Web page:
How Macedonia Is Leading on the Refugee Crisis
In little more than a year, millions of desperate refugees have fled from the wars in Syria and Iraq. Many hundreds of thousands have reached European shores, with their distressing plight broadcast around the world.
The sluggish reaction from some of the world’s biggest economies so far has forced the smaller ones to step up. And it will be these countries, especially across the Balkans that will remain pivotal in our ability to defeat ISIS.
One to watch is the small country of Macedonia. This country was on the front line of the crisis, operating outside the European Union, but acting as a passage between Greece and the rest of the continent.
The route through Macedonia between the Middle East and Europe has been used for centuries. It is an historic route across continental Europe that has brought trade, culture and prosperity. Today that route brings a very different and troubling story.
In just two months last summer, 42 thousand refugees entered Macedonia. The country’s entire population is roughly 2.1 million — the same as Kentucky — and since this crisis began it has been forced effectively to let the entire population of Idaho pass through its borders. Foreign Minister Poposki spoke in 2015 to say that Macedonia, a country of 2.1 million inhabitants, had seen 800 thousand migrants use this route in an attempt to make their way from one EU country (Greece) across a non-EU, non-Schengen country (Macedonia) back into the EU.
Eventually, Macedonia’s leaders acted where no other European leader was prepared to do so. The Prime Minister Nikola Gruevski declared a state of emergency and closed the borders. It was a bold and courageous move that prompted the rest of Europe to act. It was quickly followed by a visit to the region by European Council President Donald Tusk, who declared: “No European country will be a transit country.” As the Bavarian prime minister and president of the Christian Socialist Party (CSU) in Germany Horst Seehofer said: “We in Germany benefited from this. Macedonia basically did what Germany was supposed to do.”
And it is on this border, with our partners in Macedonia, where we can make the greatest efforts to stabilize the Balkans, and truly and effectively make a dent against the ISIS terror threat.
In June, Macedonian police arrested four men they suspected of fighting alongside ISIS. Authorities in the former Yugoslav republic estimate as many as 130 of its citizens have fought or are currently fighting with Islamist groups in Syria and Iraq.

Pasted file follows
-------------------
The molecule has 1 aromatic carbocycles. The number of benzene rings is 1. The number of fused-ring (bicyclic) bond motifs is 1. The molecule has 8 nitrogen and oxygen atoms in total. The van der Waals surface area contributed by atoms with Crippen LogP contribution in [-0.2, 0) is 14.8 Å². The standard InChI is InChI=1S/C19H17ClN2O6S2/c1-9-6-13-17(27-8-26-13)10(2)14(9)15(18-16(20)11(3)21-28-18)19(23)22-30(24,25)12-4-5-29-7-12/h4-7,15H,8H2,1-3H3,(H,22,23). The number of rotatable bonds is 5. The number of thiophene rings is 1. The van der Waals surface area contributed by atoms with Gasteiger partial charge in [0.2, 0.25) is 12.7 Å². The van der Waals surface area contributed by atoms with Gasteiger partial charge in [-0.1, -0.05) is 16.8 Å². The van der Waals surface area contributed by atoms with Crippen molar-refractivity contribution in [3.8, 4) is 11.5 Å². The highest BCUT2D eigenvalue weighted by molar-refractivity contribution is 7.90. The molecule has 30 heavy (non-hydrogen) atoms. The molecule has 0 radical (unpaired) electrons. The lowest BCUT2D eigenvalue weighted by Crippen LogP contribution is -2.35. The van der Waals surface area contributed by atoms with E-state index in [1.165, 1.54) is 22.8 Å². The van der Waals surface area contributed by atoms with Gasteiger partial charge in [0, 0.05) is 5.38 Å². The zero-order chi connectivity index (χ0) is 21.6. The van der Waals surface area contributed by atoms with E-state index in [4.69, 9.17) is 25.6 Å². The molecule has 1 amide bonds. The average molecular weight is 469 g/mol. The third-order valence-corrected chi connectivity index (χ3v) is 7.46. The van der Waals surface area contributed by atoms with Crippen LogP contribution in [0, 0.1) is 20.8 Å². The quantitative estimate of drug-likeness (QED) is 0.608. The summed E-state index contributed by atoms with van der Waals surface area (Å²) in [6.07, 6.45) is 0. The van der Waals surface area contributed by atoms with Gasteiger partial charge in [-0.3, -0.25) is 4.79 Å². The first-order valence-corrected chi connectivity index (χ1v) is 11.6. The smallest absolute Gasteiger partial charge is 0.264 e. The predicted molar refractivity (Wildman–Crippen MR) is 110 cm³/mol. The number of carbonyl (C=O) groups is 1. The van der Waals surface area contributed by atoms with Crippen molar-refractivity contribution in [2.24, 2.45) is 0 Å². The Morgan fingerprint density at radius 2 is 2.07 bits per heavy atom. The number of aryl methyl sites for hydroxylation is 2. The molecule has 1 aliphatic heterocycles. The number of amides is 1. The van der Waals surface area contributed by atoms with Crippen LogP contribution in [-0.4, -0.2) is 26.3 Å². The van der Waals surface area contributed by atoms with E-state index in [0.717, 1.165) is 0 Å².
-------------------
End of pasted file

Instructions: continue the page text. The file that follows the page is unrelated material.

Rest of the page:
A recent NPR investigation highlighted that as many as one thousand individuals have traveled from the western Balkans to territories held and controlled by the Islamic State or Jabhat al-Nusra and other militias in Syria and Iraq. These are people mobilized by messages that they don’t belong in Europe and that Europe has rejected them. And with them, the flow of weapons has followed.
The president of Turkey, Recep Tayyip Erdogan, has threatened to open his country’s borders to allow refugees to stream into Europe. At a critical moment in this crisis, this threat could soon become a dangerous reality that throws an already troubled region into even greater turmoil. More than anything, it will put a greater burden on our allies in the Balkans. If President Erdogan decides to act, the flow of terror will follow the mass flow of the desperate.
While many countries have failed to act, it is reassuring to see leaders in countries like Macedonia take necessary action. And it is exemplified by Hungarian Prime Minister Viktor Orbán’s support: “Hungary will provide every assistance with the protection of borders, whether technical or financial assistance, or personnel.”
This has been one of the greatest upheavals in geopolitics in a generation, the largest movement of people since World War II, and it is triggering a drastic change across Europe.
The millions of people flocking to Europe are fleeing the very terror we are trying to defeat. And for the sake of stabilization across the region, we must look to all our partners – none more so than in the Balkans.
Small nations in Eastern Europe are too easily dismissed by the American and European establishment, yet stability and security there will prove essential in the world’s ability to combat terror.
We ignore the warnings from our friends in the Balkans at our peril.
Wes Martin is a retired Army colonel who served as the Senior Anti-terrorism Officer for all Coalition Forces in Iraq.
Image: Nikola Gruevski of Macedonia. Flickr/Creative Commons/European People’s Party